Benign vs. Malignant. A new day in Liberal politics.
Wednesday, August 26, 2009 at 4:05 pm — admin
Ah, the summer is kind; we have another great guest post today!
It's time to put the patient on the table. There is a cancer today in liberal politics, metastasizing from Justice Sotomayor’s now infamous word-too-far -- "better."
Make no mistake here: this New York liberal is still dancing in the streets to celebrate Judge Sotomayor’s confirmation. Sometimes even white girls can salsa. Nonetheless, I fear the politically self-defeating and democracy-challenged illnesses spreading among us, illustrated nowhere so clearly as in the illiberal, liberal’s reactions to the town hall protests.
From PBS’ Bill Moyers to many of my most beloved friends, I hear: “I am okay with protest, however . . .” And, there in the sudden onset of a qualifier, my fellow liberals discover their capacity for tut-tut sanctimony: setting the terms and conditions for freedom of expression that we would never allow anyone to set for ourselves.
This is not a liberalism that I recognize, except in its political ineptitude.
A plain sense reading of Judge Sotomayor's "better" statement: She gave preference to certain experiences as more likely to deliver wisdom. And I thought: “you betcha!”
This is the inheritance of a twenty-year long intellectual project on the left in academia. To counter a "dominant white male culture," we asserted not just the special character, but the superiority of our own gender- or ethnicity-linked points of view. It was a useful exercise to elevate the validity and value of experiences otherwise invisible to the mainstream. But what works in academia is lethal in politics.
Twenty years ago, my placard-carrying self marched outside the office of then New York Senator, Alphonse D'Amato, to protest the treatment of Anita Hill., a witness against Supreme Court nominee, Clarence Thomas. She had accused the Judge of sexual harassment.
The otherwise merry Republican Senator, Alan Simpson, hit a career low when he suggested there were unpleasant secrets about Ms. Hill that he could not reveal. I hit the pavement, “loud and shrill” —“Brooks Brothers” outfit notwithstanding. I joined People for the American Way, one among a number of liberal interest groups protesting her treatment.
When Frank Ricci, the firefighter, was called to tell his story to the Judiciary Committee with regard to the adverse job discrimination ruling that he received from the judicial panel that included Sonia Sotomayor, People for the American Way tried to orchestrate a personal attack against him, suggesting there were discrediting secrets in his past. What happened? Why was Frank less deserving than Anita?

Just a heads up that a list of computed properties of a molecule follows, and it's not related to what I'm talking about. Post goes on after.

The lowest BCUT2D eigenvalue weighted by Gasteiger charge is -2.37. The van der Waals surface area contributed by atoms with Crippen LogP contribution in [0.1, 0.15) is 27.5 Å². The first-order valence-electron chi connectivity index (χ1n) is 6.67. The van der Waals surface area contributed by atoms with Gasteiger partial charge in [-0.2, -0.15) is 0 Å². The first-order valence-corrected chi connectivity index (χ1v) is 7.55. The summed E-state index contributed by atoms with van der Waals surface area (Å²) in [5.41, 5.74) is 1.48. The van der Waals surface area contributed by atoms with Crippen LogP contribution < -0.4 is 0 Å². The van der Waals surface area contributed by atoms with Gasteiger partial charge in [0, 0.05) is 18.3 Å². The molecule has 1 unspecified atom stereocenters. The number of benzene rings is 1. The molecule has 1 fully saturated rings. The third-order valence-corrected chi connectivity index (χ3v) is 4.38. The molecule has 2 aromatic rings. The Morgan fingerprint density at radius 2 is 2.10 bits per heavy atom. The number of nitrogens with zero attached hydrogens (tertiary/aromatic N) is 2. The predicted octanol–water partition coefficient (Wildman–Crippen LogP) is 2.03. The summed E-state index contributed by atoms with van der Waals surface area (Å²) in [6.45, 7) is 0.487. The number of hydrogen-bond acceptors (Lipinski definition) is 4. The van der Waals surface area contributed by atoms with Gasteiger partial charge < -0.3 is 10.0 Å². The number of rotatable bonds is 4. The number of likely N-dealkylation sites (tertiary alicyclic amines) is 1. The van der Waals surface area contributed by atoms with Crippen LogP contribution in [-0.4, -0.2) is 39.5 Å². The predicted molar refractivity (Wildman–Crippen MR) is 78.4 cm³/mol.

Now, my fellow liberals are convinced there are "secrets" to tell about those town hall protestors. If the protestors claim they are Democrats, we shout "body snatchers." If they complain "the President took more time to pick out a dog" than give thought to health care reform, well, we suspected it all along – they’ve been “organized” by the dark side.
It doesn’t occur to us that in this tenuous economic environment, a trio of thousand-page, admittedly unread bills may threaten more upheaval, more unexpected consequences, than the body politic can bear right now? The vast middle of America doesn’t see the protestors by our negative lights; they see themselves: alarmed again by government overreach; distrustful again of another hard sell; dismissed and scoffed at by their “betters.”
During the long exile of liberalism from politics and its simultaneous entrenchment in academia, it has become brittle and doctrinaire, undiscerning of its excesses and contradictions. Twenty years ago, perhaps only a woman could recognize the travesty of what happened to Anita Hill. Today, I would hope that we all might acknowledge something went awry when the only recourse for those firefighters were five conservative judges on the Supreme Court.
If we are not also on the side of those fire fighters and the mostly elderly men and women at these town halls, I am not sure that I know any more how liberals are better. It looks to me as though our long training in the culture of opposition may guarantee that we return to the place where we feel the most vindicated: shouting from the sidelines, albeit in the dulcet tones and Shakespearean cadences for which we are so well known.